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Chamber, EDC build support for new business strategy in Rowan

SALISBURY — Could the next, great innovative American company start in Rowan County?

Elaine Spalding thinks so.

“We have so many colleges and so much talent, we really could have the next Google in our community,” said Spalding, president of the Rowan County Chamber of Commerce.

If the next Steve Jobs lives in Rowan County, Spalding wants to make sure that he, or she, has the resources and support needed to launch the next Apple. And right now, the community isn’t doing enough to help entrepreneurs, an expert said.

Many people seem to agree. More than 150 turned out at the chamber’s monthly breakfast Thursday to hear Erik Pages, a nationally known expert on small business start-ups, talk about why Rowan needs a new strategy for economic development.

About 30 others — entrepreneurs and angel investors — gathered Wednesday night at the new Integro Technologies headquarters to hear Pages’ pitch for creating a culture that embraces innovation and risk-taking.

Pages also met Thursday with government leaders from Salisbury, Rowan and various towns, as well as education leaders from the public schools, Catawba College, Livingstone College and Rowan-Cabarrus Community College.

His two-day talking tour was organized by Spalding and Robert Van Geons, executive director for RowanWorks Economic Development Commission. They said they hope Pages will jumpstart a movement in Rowan County to embrace and encourage start-up businesses.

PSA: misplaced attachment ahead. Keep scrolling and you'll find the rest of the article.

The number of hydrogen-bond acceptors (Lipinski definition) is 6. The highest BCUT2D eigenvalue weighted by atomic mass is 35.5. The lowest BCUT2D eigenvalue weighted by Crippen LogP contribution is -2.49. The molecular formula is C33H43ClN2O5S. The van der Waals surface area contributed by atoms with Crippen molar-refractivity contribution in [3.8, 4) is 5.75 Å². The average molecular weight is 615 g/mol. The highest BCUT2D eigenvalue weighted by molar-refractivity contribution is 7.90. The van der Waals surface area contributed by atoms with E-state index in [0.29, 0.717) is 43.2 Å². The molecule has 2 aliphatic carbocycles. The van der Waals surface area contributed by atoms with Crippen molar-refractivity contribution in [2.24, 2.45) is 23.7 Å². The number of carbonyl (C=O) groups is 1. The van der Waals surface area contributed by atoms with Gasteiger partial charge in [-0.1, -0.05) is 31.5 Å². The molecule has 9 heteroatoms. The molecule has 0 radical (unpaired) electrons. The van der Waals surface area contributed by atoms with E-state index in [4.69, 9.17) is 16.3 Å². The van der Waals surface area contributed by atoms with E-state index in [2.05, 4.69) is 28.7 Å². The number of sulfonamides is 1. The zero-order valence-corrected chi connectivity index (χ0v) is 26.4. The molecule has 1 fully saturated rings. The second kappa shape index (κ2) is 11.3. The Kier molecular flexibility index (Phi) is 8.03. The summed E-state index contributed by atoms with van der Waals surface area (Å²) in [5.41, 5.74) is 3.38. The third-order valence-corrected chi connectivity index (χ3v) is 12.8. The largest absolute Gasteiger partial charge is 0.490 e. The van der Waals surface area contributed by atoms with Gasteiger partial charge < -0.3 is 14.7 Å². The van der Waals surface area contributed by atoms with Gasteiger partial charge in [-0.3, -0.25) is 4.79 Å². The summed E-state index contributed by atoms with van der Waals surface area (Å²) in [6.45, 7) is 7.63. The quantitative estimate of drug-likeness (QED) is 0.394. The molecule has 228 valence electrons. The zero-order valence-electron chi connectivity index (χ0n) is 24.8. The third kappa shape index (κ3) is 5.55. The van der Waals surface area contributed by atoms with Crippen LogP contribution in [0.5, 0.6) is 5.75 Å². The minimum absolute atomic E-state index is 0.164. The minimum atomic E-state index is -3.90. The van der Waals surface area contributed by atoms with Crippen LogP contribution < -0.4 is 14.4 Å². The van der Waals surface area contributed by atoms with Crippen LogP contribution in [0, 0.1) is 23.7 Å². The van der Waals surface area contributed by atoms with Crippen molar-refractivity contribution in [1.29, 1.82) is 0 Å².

RowanWorks and the chamber are urging the community to develop a new strategy for the “entrepreneurial economy,” Van Geons said.

“We want to encourage creating innovative companies that will keep our children here,” he said.

Van Geons said organizers are trying to “galvanize conversations” around entrepreneurship. How those conversations will translate into action has not been determined, but Spalding said she already has a dozen volunteers to serve on a task force she’s forming to help forge the path for entrepreneurial development.

Rowan County needs to do more to build the next economy, Pages said.

In the decade from 2002 to 2012, Rowan had a better job growth rate than both North Carolina and the United States. But in the two years from 2010 to 2012, both the state and country did better than Rowan in job growth and establishment of new businesses.

Rowan also had a worse rate of self-employment from 2010 to 2012 than the state and nation. Entrepreneurs often start as self-employed and then, if their idea takes off, create jobs.

The statistics paint a less-than-stellar picture for entrepreneurial development in Rowan County, Pages said.

Rowan’s performance is average, he said, and the county faces several challenges, including weak start-up performance, lower performance over time and worsening performance against measurements.